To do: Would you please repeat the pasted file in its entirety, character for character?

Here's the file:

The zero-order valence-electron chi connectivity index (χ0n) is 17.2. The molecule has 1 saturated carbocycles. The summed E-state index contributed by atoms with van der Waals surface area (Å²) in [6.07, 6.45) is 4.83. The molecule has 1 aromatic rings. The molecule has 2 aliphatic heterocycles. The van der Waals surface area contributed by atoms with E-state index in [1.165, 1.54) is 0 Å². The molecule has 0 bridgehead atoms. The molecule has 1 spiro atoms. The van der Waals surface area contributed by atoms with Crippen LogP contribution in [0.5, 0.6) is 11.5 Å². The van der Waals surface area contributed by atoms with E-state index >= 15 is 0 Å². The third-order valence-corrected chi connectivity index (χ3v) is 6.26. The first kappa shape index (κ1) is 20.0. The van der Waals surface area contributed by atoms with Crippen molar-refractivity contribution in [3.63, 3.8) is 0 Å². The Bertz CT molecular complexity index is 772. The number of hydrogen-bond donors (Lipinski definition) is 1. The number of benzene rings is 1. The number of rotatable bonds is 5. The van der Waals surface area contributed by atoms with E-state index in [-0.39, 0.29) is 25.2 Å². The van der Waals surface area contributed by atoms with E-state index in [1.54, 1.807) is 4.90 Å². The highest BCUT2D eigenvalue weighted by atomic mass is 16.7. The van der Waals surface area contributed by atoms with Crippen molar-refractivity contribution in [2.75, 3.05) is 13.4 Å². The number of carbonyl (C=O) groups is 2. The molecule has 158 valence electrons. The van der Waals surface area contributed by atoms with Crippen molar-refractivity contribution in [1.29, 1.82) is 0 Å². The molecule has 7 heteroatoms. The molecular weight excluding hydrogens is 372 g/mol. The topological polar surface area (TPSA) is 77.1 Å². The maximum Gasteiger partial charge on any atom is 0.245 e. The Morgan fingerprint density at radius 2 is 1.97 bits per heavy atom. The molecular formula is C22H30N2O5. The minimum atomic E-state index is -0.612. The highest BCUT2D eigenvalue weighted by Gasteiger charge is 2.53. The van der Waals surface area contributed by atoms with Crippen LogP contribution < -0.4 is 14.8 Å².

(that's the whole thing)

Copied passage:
The zero-order valence-electron chi connectivity index (χ0n) is 17.2. The molecule has 1 saturated carbocycles. The summed E-state index contributed by atoms with van der Waals surface area (Å²) in [6.07, 6.45) is 4.83. The molecule has 1 aromatic rings. The molecule has 2 aliphatic heterocycles. The van der Waals surface area contributed by atoms with E-state index in [1.165, 1.54) is 0 Å². The molecule has 0 bridgehead atoms. The molecule has 1 spiro atoms. The van der Waals surface area contributed by atoms with Crippen LogP contribution in [0.5, 0.6) is 11.5 Å². The van der Waals surface area contributed by atoms with E-state index >= 15 is 0 Å². The third-order valence-corrected chi connectivity index (χ3v) is 6.26. The first kappa shape index (κ1) is 20.0. The van der Waals surface area contributed by atoms with Crippen molar-refractivity contribution in [3.63, 3.8) is 0 Å². The Bertz CT molecular complexity index is 772. The number of hydrogen-bond donors (Lipinski definition) is 1. The number of benzene rings is 1. The number of rotatable bonds is 5. The van der Waals surface area contributed by atoms with E-state index in [-0.39, 0.29) is 25.2 Å². The van der Waals surface area contributed by atoms with E-state index in [1.54, 1.807) is 4.90 Å². The highest BCUT2D eigenvalue weighted by atomic mass is 16.7. The van der Waals surface area contributed by atoms with Crippen molar-refractivity contribution in [2.75, 3.05) is 13.4 Å². The number of carbonyl (C=O) groups is 2. The molecule has 158 valence electrons. The van der Waals surface area contributed by atoms with Crippen molar-refractivity contribution in [1.29, 1.82) is 0 Å². The molecule has 7 heteroatoms. The molecular weight excluding hydrogens is 372 g/mol. The topological polar surface area (TPSA) is 77.1 Å². The maximum Gasteiger partial charge on any atom is 0.245 e. The Morgan fingerprint density at radius 2 is 1.97 bits per heavy atom. The molecular formula is C22H30N2O5. The minimum atomic E-state index is -0.612. The highest BCUT2D eigenvalue weighted by Gasteiger charge is 2.53. The van der Waals surface area contributed by atoms with Crippen LogP contribution < -0.4 is 14.8 Å².